Cabling for your onboard electronics network is not a trivial matter. You’re laying the core infrastructure for communication of critical navigational and device data. The last thing you want to have to do is replace these regularly because of wear in the harsh marine environment. As an absolute minimum, any cables and connectors used should be NMEA 2000 approved. We highly recommend avoiding anything which has not been tested and approved by the NMEA. The NMEA has a rigid test procedure for all cables and connectors, ensuring that they can withstand certain conditions and are safe to use whilst not interfering with your network.
When we set out to create our range of NMEA 2000 approved cables and connectors, we had two words that everything kept coming back to: Reliability and Robustness. We understand the tough environment that N2K equipment finds itself in, and we’ve spent a lot of time researching how we can build products that can withstand those conditions. Aside from the obvious challenge of water and sea spray, there are other things to consider too. For example, boats vibrate a lot when on the water which, for things that are screwed or twisted together, is bad news. Vibration can cause things to become loose. Combine this with the strain and weight of connected instruments and the constant shock of impact on the water, and you soon create an environment which is pretty tough and will likely cause damage to cheap cables and accessories.
Not all cables and connectors are created equally
One key differentiator with Actisense cables and connectors compared to most others available on the market is the use of metal threads and collars on the M12 connectors. Metal is considerably more durable than plastic and can withstand a lot more abuse. Plastic connectors are often cross-threaded or have the thread stripped off where people have forced them together without checking the position of the key on the M12 connector. This simply isn’t possible by hand with metal threads.
There are some other metal-ended cables on the market, although not all are created the same. Many fall victim to “white rust” or “white corrosion.” This typically occurs on metals such as zinc, aluminium, or magnesium when they are exposed to water or moisture for extended periods. White rust is a form of corrosion that results from the formation of a white, powdery substance on the metal surface due to chemical reactions between the metal and its environment. It can weaken the metal over time if not addressed.
By contrast, the screw caps on Actisense products are made of nickel-plated brass, ideal for specifically protecting against corrosion. The metals used in the connectors have been specifically chosen so they are highly resistant to corrosion from salt water too. This ultimately means that, over time, as plastic connectors become brittle from changing conditions, cold to hot, wet to dry etc., the metal connectors will not suffer the same fate. So yes, whilst some metal is more susceptible to corrosion from salt water than its plastic counterpart, chances are the metal connectors and your network will be overhauled or replaced before they fail.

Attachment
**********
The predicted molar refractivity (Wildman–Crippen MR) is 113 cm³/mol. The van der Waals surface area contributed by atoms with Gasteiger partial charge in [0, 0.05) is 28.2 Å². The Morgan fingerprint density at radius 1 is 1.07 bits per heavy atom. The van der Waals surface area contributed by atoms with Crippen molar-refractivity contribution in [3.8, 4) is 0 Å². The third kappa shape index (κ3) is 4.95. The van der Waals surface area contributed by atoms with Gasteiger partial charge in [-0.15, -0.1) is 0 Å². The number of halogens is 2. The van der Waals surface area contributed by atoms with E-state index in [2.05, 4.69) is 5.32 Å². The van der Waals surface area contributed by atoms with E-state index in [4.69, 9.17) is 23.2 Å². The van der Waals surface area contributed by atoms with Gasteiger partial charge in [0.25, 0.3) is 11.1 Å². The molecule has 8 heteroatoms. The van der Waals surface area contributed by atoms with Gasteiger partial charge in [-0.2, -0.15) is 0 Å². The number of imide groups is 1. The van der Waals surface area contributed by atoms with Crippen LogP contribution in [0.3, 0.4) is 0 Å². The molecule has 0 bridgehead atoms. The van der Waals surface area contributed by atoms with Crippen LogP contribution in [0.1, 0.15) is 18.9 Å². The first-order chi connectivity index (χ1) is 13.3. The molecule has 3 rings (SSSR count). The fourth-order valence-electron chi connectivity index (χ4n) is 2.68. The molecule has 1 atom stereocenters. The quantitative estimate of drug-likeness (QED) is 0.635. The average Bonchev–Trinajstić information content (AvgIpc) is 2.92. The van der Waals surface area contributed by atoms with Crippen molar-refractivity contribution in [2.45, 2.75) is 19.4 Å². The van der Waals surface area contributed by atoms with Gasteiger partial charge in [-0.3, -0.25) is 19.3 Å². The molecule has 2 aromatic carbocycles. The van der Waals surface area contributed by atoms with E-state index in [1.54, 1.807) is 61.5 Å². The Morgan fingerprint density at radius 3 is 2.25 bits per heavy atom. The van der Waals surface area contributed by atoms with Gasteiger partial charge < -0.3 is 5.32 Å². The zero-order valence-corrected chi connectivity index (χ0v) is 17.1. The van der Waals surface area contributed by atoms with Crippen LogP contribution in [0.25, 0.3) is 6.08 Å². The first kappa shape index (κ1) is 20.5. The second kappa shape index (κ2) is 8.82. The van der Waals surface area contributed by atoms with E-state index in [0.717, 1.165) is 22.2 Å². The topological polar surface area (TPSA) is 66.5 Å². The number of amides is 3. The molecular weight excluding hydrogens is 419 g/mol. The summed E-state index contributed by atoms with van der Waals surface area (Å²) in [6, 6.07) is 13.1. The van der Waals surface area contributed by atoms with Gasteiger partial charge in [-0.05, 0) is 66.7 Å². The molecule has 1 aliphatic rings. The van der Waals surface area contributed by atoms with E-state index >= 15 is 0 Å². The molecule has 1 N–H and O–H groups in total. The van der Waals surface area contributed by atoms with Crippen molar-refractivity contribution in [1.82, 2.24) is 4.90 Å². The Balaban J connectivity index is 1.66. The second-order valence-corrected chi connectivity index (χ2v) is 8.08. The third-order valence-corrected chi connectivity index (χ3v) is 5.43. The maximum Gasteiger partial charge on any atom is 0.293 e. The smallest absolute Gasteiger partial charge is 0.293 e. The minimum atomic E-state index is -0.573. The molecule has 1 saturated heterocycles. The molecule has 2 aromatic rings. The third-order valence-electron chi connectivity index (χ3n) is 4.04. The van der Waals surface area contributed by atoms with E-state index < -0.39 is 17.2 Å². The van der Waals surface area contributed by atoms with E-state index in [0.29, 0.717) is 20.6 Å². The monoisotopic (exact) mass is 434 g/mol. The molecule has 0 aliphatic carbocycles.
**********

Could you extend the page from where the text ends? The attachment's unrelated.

Give me strength!
Let’s also discuss cable strength. Our cable has been tested to be stronger and far more malleable – with a much better response to being bent – than other cheaper alternatives. We have seen cheap cable break internally or crack the outer jacket if bent over the maximum recommended bend radius. Actisense cable is capable of withstanding this and can be bent a considerable amount over the MBR without any damage.
Away from the cables, our range of T-pieces and other connectors (4-way Tees, Self-contained Boat Networks [SBN-1 and SBN-2]) have also been designed with both strength and ergonomics in mind. Notably, the T-Pieces use 2 mounting screw holes instead of one centralized hole. The reason for this is to spread the weight of connected cables to reduce strain in one particular point, but also to help with vibration and impact resistance. Our connectors are also notably thicker than others on the market, but this isn’t just to make them stronger or heavier.
When mounting connectors to flat surfaces such as bulkheads, a common problem is that you now can’t get your fingers around the bottom of the T-Piece to screw the drop cable in, making you take the T-Piece off the bulkhead so you can then attach the cables. Thanks to Actisense connectors being thicker, it means they stick out further from the bulkhead, allowing enough space to attach drop and backbone cables in situ. For installers, this is preferred as it’s much more installer-friendly, saving them time.
Fit and forget
We know that connected devices onboard can be costly. The last thing we want is for the network connecting them to suffer unnecessary failure. We believe that cable and connector infrastructure products should be robust and reliable enough to be fitted and forgotten. In over 10 years of selling Actisense A2K range of products – hundreds of thousands of units – the return rate is under 0.002%. The products have a full 3-year guarantee, but in truth, you can have confidence that once you’ve installed an Actisense cable or connector, it will last significantly longer than that.
Discover the Actisense range of NMEA 2000 cables and connectors.